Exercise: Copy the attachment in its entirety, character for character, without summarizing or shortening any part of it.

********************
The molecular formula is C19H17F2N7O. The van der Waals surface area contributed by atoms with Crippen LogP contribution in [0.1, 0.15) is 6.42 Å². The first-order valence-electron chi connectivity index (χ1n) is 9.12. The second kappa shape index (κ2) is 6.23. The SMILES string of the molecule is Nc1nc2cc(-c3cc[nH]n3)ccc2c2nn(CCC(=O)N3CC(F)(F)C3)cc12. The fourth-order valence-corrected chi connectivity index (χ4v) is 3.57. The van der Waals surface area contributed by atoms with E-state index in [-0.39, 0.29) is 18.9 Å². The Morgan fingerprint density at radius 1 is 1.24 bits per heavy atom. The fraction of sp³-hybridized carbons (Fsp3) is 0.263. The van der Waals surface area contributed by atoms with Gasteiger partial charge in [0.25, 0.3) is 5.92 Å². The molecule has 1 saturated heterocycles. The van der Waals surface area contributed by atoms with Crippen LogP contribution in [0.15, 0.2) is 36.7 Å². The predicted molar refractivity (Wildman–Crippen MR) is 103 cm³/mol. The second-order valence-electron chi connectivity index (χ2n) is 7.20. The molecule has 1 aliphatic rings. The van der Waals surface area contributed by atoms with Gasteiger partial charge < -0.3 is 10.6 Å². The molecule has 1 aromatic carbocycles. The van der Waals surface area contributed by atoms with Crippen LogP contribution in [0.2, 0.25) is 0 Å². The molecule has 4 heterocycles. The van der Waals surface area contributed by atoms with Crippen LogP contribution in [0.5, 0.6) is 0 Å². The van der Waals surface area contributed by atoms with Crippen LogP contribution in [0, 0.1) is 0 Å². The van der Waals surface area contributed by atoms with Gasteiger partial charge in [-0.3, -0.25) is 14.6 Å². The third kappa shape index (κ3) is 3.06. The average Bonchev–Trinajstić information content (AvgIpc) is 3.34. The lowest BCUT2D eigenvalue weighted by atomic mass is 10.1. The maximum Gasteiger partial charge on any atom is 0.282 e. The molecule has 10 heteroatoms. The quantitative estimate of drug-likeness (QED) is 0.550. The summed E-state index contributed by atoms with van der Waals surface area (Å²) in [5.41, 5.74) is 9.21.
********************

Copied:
The molecular formula is C19H17F2N7O. The van der Waals surface area contributed by atoms with Crippen LogP contribution in [0.1, 0.15) is 6.42 Å². The first-order valence-electron chi connectivity index (χ1n) is 9.12. The second kappa shape index (κ2) is 6.23. The SMILES string of the molecule is Nc1nc2cc(-c3cc[nH]n3)ccc2c2nn(CCC(=O)N3CC(F)(F)C3)cc12. The fourth-order valence-corrected chi connectivity index (χ4v) is 3.57. The van der Waals surface area contributed by atoms with E-state index in [-0.39, 0.29) is 18.9 Å². The Morgan fingerprint density at radius 1 is 1.24 bits per heavy atom. The fraction of sp³-hybridized carbons (Fsp3) is 0.263. The van der Waals surface area contributed by atoms with Gasteiger partial charge in [0.25, 0.3) is 5.92 Å². The molecule has 1 saturated heterocycles. The van der Waals surface area contributed by atoms with Crippen LogP contribution in [0.15, 0.2) is 36.7 Å². The predicted molar refractivity (Wildman–Crippen MR) is 103 cm³/mol. The second-order valence-electron chi connectivity index (χ2n) is 7.20. The molecule has 1 aliphatic rings. The van der Waals surface area contributed by atoms with Gasteiger partial charge < -0.3 is 10.6 Å². The molecule has 1 aromatic carbocycles. The van der Waals surface area contributed by atoms with Crippen LogP contribution in [0.2, 0.25) is 0 Å². The molecule has 4 heterocycles. The van der Waals surface area contributed by atoms with Crippen LogP contribution in [0.5, 0.6) is 0 Å². The van der Waals surface area contributed by atoms with Crippen LogP contribution in [0, 0.1) is 0 Å². The van der Waals surface area contributed by atoms with Gasteiger partial charge in [-0.3, -0.25) is 14.6 Å². The third kappa shape index (κ3) is 3.06. The average Bonchev–Trinajstić information content (AvgIpc) is 3.34. The lowest BCUT2D eigenvalue weighted by atomic mass is 10.1. The maximum Gasteiger partial charge on any atom is 0.282 e. The molecule has 10 heteroatoms. The quantitative estimate of drug-likeness (QED) is 0.550. The summed E-state index contributed by atoms with van der Waals surface area (Å²) in [5.41, 5.74) is 9.21.